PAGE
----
8. A nearby town has their branch of the regional library attached to the MS-HS. During the school day, the larger computer area is reserved for students, but it is available to the whole community at other times and the rest of the resources are available to both students and others at all times, and the facility has much longer hours than a school-only library would have. I like their idea, since it really maximizes access to resources, without any duplication.

  9. Huh? Aren’t the books in the library system already all available to all kids?

    AR uses the lexile score index I think to determine its points system. Of Mice and Men also has a low lexile score — but is obviously mature reading. I love books like this for my remedial high schoolers.

  10. While I’m glad to hear that this A.R. approach works for some students, I would suspect that on balance, it does more harm than good. Isn’t it fairly well established that tying a desired behavior to a relatively trivial and illogical reward will not make that behavior “stick”? In other words, extrinsic motivation does not generate intrinsic motivation. By illogical, I mean that the reward has little to do with the act; the points are not real and not tied in any way to the contents of the reading. The reward for reading, if it must be something other than the act itself, should at least be related to the reading. For example, after you read about the subject, you’ll be ready for the field trip. After you read about pet care, then we’ll consider getting a pet. Slightly better, make reading the reward.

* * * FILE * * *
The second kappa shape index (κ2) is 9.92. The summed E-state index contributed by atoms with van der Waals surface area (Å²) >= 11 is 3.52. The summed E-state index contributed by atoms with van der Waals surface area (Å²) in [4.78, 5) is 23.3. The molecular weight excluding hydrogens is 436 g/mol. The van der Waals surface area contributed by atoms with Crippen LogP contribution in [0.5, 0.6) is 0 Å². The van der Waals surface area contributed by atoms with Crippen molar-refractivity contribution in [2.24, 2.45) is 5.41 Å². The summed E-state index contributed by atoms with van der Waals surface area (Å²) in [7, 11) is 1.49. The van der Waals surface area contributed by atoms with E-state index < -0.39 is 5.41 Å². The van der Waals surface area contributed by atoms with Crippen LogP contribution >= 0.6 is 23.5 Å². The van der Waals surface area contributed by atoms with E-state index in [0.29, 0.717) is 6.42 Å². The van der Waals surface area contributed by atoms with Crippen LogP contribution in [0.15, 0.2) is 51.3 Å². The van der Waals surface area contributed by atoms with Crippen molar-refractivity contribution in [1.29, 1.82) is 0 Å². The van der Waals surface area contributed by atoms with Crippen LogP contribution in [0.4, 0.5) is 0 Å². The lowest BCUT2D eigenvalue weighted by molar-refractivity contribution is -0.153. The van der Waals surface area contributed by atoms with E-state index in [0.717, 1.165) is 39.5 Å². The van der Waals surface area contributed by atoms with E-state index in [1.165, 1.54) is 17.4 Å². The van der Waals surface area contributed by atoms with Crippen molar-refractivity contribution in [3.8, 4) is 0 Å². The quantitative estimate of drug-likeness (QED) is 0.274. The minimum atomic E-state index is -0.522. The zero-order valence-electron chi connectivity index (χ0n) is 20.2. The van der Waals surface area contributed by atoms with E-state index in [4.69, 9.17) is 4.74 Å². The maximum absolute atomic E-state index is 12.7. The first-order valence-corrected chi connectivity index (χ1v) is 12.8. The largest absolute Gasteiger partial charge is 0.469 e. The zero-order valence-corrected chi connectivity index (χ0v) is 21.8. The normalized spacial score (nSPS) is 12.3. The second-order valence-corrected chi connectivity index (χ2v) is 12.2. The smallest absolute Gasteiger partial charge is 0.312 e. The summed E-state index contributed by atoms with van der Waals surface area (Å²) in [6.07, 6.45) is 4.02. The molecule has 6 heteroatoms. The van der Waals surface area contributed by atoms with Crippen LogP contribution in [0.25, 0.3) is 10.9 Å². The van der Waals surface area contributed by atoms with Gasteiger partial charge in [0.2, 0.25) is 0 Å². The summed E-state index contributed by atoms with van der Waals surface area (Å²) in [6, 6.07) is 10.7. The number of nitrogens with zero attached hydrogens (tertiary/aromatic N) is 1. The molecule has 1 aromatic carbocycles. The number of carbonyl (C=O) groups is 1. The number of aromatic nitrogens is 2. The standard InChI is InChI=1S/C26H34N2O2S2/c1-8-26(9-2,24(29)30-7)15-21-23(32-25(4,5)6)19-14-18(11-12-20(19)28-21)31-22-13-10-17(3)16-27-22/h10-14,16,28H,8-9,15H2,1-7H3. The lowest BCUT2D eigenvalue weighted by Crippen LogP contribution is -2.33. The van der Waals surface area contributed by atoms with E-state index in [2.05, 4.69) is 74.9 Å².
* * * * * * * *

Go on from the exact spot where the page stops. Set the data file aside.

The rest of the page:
11. Lightly Seasoned: My experience has been that school libraries are used very little, since none my kids attended have been open more than a few minutes before/after school and most kids did not have time during school to use the library more than a few minutes. That means that the library resources are used on a very limited basis. The town-school library I mentioned avoids this problem, due to its longer hours, which include both evenings and weekends.

  12. I think that AR teaches children to focus on the superficial. A 4th or 5th grade child who is reading on grade level should be learning to read for deeper meaning. The AR quizzes, with their multiple choice questions, can’t begin to assess that. The questions assess whether or not children can remember specific details, but not whether they understood the theme of what they were reading. While those sorts of questions may be appropriate for early or struggling readers, I think they do more harm than good for children who read well.

  13. When my daughter attended school (we now homeschool), I worked in the school library. At that time, the school was just beginning to install and use the AR system, so only a certain number of books was required for each grade at first. Nothing too rigorous.

    Anyway, I suggested to my 3rd grader that she read “The Secret Garden.” I had loved that book as child, and thought she would too. We read parts of it together, and some of it she read herself. When she took the AR test for it, she didn’t do that well, but she had loved the book. That was much more important to me. Not to her teacher. She got mad at my daughter and told her to stick to her reading level only. My daughter was very upset, and yes I let the teacher have it. After that, my daughter hated, simply hated the AR program. Thankfully she still loves reading though and does well on comprehension tests now when she has to take them, like for the ITBS.

  14. Cardinal Fang says:

    “she had loved the book. That was much more important to me. Not to her teacher. She got mad at my daughter and told her to stick to her reading level only.”

    And this, my friends, is where homeschoolers come from.

    I never understood the Pizza-for-Reading challenges that used to be around when my son was younger. (Maybe they still are.) They made no sense to me. Just as well, I thought, offer books for students who eat pizza, as pizza for students who read books. In our homeschooling house, reading is its own reward.